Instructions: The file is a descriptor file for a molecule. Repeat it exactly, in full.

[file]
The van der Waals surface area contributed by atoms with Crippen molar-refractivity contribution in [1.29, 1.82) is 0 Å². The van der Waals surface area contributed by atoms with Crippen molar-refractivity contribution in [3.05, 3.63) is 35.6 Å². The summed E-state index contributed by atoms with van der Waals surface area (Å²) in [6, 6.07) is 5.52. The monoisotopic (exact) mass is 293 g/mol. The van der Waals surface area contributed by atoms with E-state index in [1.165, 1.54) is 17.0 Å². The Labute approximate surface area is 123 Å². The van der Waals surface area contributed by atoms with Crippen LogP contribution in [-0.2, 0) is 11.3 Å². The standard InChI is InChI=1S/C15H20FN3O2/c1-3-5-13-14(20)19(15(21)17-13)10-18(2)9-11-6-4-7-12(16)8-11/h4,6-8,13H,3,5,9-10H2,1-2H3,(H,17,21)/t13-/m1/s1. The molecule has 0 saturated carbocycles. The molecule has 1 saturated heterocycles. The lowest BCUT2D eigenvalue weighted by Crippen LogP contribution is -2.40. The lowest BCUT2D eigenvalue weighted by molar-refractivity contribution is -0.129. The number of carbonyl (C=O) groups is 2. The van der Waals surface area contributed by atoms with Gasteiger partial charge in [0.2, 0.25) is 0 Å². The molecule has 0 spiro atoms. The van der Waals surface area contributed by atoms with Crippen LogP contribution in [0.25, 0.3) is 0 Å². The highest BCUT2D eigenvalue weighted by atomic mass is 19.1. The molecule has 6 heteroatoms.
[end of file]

The van der Waals surface area contributed by atoms with Crippen molar-refractivity contribution in [1.29, 1.82) is 0 Å². The van der Waals surface area contributed by atoms with Crippen molar-refractivity contribution in [3.05, 3.63) is 35.6 Å². The summed E-state index contributed by atoms with van der Waals surface area (Å²) in [6, 6.07) is 5.52. The monoisotopic (exact) mass is 293 g/mol. The van der Waals surface area contributed by atoms with E-state index in [1.165, 1.54) is 17.0 Å². The Labute approximate surface area is 123 Å². The van der Waals surface area contributed by atoms with Crippen LogP contribution in [-0.2, 0) is 11.3 Å². The standard InChI is InChI=1S/C15H20FN3O2/c1-3-5-13-14(20)19(15(21)17-13)10-18(2)9-11-6-4-7-12(16)8-11/h4,6-8,13H,3,5,9-10H2,1-2H3,(H,17,21)/t13-/m1/s1. The molecule has 0 saturated carbocycles. The molecule has 1 saturated heterocycles. The lowest BCUT2D eigenvalue weighted by Crippen LogP contribution is -2.40. The lowest BCUT2D eigenvalue weighted by molar-refractivity contribution is -0.129. The number of carbonyl (C=O) groups is 2. The van der Waals surface area contributed by atoms with Gasteiger partial charge in [0.2, 0.25) is 0 Å². The molecule has 0 spiro atoms. The van der Waals surface area contributed by atoms with Crippen LogP contribution in [0.25, 0.3) is 0 Å². The highest BCUT2D eigenvalue weighted by atomic mass is 19.1. The molecule has 6 heteroatoms.